The effect of PIAS4 expression to C protein expression and viral titer. a Knockdown of PIAS4 protein levels by siRNA treatment. MDBK cells were transfected with no siRNA (Mock), scramble siRNA (siScr), siRNA targeting PIAS4 and harvested at 48 hpt. The PIAS4 and C protein were detected by immunoblotting. b BVDV titers in PIAS4 knockdown cells. c Increased C protein expression in PIAS4-overexpressing cells. MDBK cells were transfected with pCDNA3.1-myc-PIAS4 (PIAS4) and empty vector (EV) for 12 h, followed by infection with BVDV for 48 h. The expression levels of C-protein and PIAS4 were analyzed by WB. d Increased BVDV growth in PIAS4-overexpressing cells. The detection of virus titers was described above. The virus titers in the supernatants of all treatment groups were determined by virus titration assays and expressed as TCID50/0.1 ml. Error bars represent the standard error of the mean from three independent experiments. *P < 0.05, **P < 0.01 were considered statistically significant

The inhibitory effects of PIAS4 deletion on viral growth and protein expression prompted investigation of the implication of PIAS4 overexpression on BVDV growth and C protein expression. To this end, MDBK cells were transfected with plasmid pCDNA3.1-PIAS4-Myc, followed by BVDV infection. As shown in Fig. 4c, BVDV C protein expression was increased when PIAS4 was upregulated as compared to empty vector (EV) transfected cell. Similarly, an increase in BVD viral titer was detected when PIAS4 was overexpressed in MDBK cells (Fig. 4d). These results together showed that PIAS4 is required for effective infection of BVDV.

The effect of PIAS4 and C protein of BVDV on host antiviral responses

To determine the effect of PIAS4 on host antiviral immunity, overexpression and siRNA inhibition of PIAS4 were carried out. Results showed that overexpression of PIAS4 promoted apoptosis of host cells, increased the expression of Bax, and decreased the expression of Bcl-2 (Fig. 5a). Whereas, the expression of PIAS4 inhibited the expression of SOCS3, IFITM3 and IFNα and STAT 4 signal. And the expression of SOCS3, IFITM3, IFN-ɑ, STAT4 was further inhibited in cells overexpressing PIAS4 and infecting by BVDV (Fig. 5b). Overexpression of C protein downregulated the expression of IFN-α, ISG15, MX1 and OAS1 in cells expressing PIAS4 or lacking PIAS4 (Fig. 5c-d).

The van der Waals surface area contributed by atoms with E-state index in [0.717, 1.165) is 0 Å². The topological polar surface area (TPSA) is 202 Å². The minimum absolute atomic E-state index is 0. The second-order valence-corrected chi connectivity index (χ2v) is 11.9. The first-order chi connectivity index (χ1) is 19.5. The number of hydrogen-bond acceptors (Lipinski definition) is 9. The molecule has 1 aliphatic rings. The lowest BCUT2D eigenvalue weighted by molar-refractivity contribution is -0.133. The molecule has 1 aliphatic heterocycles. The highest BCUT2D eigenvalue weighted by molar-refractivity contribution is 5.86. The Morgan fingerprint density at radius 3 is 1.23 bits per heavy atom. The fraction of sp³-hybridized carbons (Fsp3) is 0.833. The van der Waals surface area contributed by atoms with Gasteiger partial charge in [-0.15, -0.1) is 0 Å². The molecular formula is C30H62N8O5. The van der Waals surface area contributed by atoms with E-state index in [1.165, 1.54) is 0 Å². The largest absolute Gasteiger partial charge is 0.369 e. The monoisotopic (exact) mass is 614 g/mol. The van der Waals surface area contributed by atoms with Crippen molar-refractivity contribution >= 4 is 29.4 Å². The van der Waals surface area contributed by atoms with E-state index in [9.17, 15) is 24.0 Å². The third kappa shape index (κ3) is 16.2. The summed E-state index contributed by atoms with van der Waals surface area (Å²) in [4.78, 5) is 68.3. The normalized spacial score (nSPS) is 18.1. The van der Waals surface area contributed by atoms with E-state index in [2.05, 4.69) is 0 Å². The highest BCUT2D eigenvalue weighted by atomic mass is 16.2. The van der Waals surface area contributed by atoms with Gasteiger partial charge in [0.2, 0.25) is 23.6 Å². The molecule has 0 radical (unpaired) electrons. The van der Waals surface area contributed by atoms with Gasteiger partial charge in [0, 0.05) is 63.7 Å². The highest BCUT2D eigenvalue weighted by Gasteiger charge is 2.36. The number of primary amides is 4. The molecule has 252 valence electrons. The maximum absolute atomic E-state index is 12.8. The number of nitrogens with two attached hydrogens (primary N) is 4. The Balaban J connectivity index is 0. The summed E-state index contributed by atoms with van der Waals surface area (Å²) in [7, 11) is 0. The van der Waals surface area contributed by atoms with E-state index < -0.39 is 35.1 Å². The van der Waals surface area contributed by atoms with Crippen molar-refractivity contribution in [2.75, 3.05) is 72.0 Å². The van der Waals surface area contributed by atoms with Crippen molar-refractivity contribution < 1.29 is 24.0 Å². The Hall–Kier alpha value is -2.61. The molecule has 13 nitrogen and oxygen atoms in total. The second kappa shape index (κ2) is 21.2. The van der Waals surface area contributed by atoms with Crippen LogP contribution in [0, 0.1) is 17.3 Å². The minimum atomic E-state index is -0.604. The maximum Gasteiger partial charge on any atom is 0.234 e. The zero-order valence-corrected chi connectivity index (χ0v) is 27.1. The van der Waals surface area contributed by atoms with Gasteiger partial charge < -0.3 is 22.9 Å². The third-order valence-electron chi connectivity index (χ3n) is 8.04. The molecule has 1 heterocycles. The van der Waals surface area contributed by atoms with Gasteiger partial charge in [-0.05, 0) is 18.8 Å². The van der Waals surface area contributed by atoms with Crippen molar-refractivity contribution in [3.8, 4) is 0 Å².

Fig. 5
figure5

The effect of PIAS4 expression on immunity response. a To determine the effect of PIAS4 expression on host cell survival. The expression of BAX and Bcl-2 was analyzed by western blot under the conditions that PIAS4 expression was changed and the cells were infected by BVDV. b Overexpression of PIAS4 inhibited the expression of SOCS3, IFITM3 IFN-ɑ and STAT4 in protein levels. c The expression of core protein downregulated antivirus protein expression when cells were transfected with siRNA (PIAS4). d The expression of ISG15, IFITM3, MX1, OAS1 was downregulated by interaction of PIAS4 and core protein

Discussion

The PIAS family consists of PIAS1, PIAS2, PIAS3 and PIAS4 which are initially identified as negative regulators of STAT signaling [16, 17]. There are four main mechanisms by which PIAS proteins negatively regulate transcription [18]. Frist, a PIAS protein might block the DNA-binding activity of a transcription; second, PIAS proteins might recruit other coregulators; third, a PIAS protein might repress transcription by sumoylation of a transcription factor, and the last, PIAS proteins might repress transcription by sequestering transcription factors. For example, PIAS4 is a transcriptional corepressor of STAT1, which represses STAT-1 mediated gene activation [19]. PIAS4 could interact with histone deacetylases (HDACs) and the ability of PIAS4 to repress the transcriptional activity of SMAD3 [20]. PIAS4 overexpression inhibited the TNF-β mediated signaling [20]. With the extensively progress for PIAS4 related researches, PIAS4 protein regulated immune responses and other cellular functions through the modulation of transcription factors, such as, the repression of IRF3, IRF7, TRIF, LEF-1, MYB-mediation transcription [21, 22]. In present study, we employed a yeast two-hybrid assay to find PIAS4 that interact with the BVDV C protein and then used to confirm their interaction. By confocal analysis, PIAS4 and C protein were found to interact and co-localize in the cytoplasm. When expressed ectopically, PIAS4 increased BVDV replication in infected MDBK cells, the virus titer was significantly higher compared to empty vector transfection (P < 0.05). Consistent with previous study, PIAS4 can enhance the replication of RNA virus [8].